Two days ago, late Friday December 2nd, a terrible fire on 31st Avenue in Oakland California claimed the lives of at least 24 people during a musical performance. Estimates of casualties go as high as 40, but as I type this the authorities on scene are proceeding with caution through the dangerously weak building. More are expected to be recovered.

The structure was a 4,032 square foot concrete warehouse converted into an eclectic art gallery and performance space called the Oakland Ghost Ship. Pianos, organs, clocks, paintings, vintage and antique furniture, varied benches, and vintage Hi-Fi Equipment were piled high up the walls and around open spaces. Any open wall space was covered in ‘random pieces of wood’. Furniture, cloth hangings and vintage light fixtures hung from ceilings. It was an ideal place for urban artists to display their work, but the fire on Saturday night has brought the dangerous conditions in the warehouse into sharp focus.

No fire exit, sprinklers, or smoke alarms have been recorded in the building. A survivor who tried fire extinguishers couldn’t get them to work. The single exit from the second floor was a staircase constructed of wooden pallets with no handrail – as a Boy Scout I can vouch that a stack of wooden pallets burns well. Most fires we build are constructed either in a teepee or log cabin formation very similar to stacked pallets. The pallet staircase was engulfed in flames and proved inadequate for escape.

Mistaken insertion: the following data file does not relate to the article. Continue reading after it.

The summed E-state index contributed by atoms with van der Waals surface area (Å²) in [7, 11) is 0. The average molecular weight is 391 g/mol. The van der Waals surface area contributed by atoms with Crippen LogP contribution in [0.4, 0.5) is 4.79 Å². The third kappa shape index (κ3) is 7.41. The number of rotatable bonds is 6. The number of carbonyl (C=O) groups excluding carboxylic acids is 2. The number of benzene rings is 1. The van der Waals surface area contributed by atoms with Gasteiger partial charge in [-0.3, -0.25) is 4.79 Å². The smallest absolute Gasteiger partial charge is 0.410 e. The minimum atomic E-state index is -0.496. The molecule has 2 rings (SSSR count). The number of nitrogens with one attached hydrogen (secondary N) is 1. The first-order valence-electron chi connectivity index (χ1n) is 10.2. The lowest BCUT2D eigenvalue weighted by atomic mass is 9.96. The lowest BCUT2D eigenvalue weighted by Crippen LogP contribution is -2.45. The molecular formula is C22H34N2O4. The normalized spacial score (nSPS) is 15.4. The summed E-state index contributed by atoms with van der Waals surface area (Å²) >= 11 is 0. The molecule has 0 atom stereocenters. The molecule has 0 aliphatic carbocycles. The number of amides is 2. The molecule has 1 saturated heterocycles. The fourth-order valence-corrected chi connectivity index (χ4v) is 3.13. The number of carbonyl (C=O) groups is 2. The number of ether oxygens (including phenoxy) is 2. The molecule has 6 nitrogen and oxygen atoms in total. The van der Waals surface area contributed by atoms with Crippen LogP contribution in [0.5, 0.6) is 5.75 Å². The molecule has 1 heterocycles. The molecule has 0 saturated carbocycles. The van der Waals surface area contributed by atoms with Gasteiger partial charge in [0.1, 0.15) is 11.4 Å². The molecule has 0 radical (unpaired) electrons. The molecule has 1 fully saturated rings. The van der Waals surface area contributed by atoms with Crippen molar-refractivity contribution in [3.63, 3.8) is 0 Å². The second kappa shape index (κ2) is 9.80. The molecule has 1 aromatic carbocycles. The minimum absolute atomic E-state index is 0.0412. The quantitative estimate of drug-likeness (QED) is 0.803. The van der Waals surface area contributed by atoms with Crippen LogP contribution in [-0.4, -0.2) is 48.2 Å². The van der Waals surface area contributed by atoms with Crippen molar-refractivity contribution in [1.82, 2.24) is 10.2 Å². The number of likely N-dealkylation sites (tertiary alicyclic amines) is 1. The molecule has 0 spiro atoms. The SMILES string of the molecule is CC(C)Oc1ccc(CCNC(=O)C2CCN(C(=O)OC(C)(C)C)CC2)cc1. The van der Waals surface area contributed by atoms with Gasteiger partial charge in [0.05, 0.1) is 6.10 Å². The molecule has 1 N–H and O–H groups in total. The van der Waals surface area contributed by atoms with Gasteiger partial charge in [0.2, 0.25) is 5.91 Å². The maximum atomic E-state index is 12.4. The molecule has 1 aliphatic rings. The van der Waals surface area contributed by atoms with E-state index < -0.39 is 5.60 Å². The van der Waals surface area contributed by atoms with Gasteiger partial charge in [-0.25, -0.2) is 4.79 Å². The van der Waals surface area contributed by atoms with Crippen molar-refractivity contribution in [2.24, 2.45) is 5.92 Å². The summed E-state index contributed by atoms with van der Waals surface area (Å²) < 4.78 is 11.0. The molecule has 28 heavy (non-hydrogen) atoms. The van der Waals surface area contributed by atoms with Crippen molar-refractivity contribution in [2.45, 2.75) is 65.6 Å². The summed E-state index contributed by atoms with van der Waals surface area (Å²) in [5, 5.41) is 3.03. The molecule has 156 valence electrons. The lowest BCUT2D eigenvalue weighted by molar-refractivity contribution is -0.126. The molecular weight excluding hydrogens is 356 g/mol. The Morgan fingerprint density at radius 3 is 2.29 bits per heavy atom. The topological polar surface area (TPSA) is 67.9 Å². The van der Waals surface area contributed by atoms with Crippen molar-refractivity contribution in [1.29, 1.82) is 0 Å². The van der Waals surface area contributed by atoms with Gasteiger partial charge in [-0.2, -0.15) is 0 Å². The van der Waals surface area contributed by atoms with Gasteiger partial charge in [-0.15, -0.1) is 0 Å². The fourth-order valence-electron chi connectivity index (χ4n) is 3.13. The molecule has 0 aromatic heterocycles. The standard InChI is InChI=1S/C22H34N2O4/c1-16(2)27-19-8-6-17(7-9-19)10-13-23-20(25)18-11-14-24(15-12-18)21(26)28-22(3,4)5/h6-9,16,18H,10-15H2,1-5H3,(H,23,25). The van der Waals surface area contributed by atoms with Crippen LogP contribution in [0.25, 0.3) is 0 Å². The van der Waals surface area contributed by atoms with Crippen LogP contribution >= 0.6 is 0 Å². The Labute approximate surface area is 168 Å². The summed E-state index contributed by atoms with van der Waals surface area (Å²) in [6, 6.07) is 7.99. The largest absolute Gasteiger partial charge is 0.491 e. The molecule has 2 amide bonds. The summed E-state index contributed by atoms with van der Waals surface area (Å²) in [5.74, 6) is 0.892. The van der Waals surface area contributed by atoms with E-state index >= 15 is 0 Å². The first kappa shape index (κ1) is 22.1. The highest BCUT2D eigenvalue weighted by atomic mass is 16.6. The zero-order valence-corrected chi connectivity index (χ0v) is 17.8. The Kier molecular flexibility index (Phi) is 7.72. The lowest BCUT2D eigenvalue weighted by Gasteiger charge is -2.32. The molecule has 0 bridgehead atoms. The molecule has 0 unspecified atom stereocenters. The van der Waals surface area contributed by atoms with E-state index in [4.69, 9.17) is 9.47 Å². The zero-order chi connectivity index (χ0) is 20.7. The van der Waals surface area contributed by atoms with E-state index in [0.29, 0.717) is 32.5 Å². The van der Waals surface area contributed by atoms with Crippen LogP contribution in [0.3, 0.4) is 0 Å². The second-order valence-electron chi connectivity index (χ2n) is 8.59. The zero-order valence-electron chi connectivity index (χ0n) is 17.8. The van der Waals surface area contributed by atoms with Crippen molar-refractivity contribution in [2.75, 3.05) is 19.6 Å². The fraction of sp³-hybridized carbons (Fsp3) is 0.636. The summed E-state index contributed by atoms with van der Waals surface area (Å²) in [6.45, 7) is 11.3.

The venue had illegal residents living there and illegal events regularly – the city of Oakland was already investigating before the fire. If the organizers and owner of the Ghost Ship has attempted to get the proper permits for the parties and live performances, or for rezoning the structure to residential living space, they would have been denied on allegations of unsafe conditions.

I have done much reading on history over the years, and spent some time on historically important fires. Just based on that knowledge, the lessons from fires as far back as 1903 have gone unheeded. The Iroquois Theatre fire of 1903, the Collinwood School fire of 1908, the Cocoanut Grove club fire of 1942, the Our Lady of the Angels school fire of 1958, and the Station Nightclub fire of 2003 to name a few. The combined lessons of just these disasters alone, of clear un-bottlenecked egress, flammable materials on walls, floors, and ceilings, functioning fire alarms that contact the fire department, and readily accessible fire extinguishers (among others), totaling in over 1,464 deaths, were ignored in this instance.

This fire was needless and avoidable. Our safety codes are built on the ashen rubble of previous fires and are meant to protect the public from ever witnessing disasters like the Iroquois or Cocoanut Grove again. If you don’t read history and learn its lessons you’re doomed to repeat it, as evidenced by the burnt-out warehouse in Oakland today.

My heart goes out to the families of the victims, and to the responders sifting the rubble as we speak. Time will tell what comes from this disaster, but I doubt that there are any new lessons to learn from it. To offer support to those affected, there is a relief fund on YouCaring found here. God bless.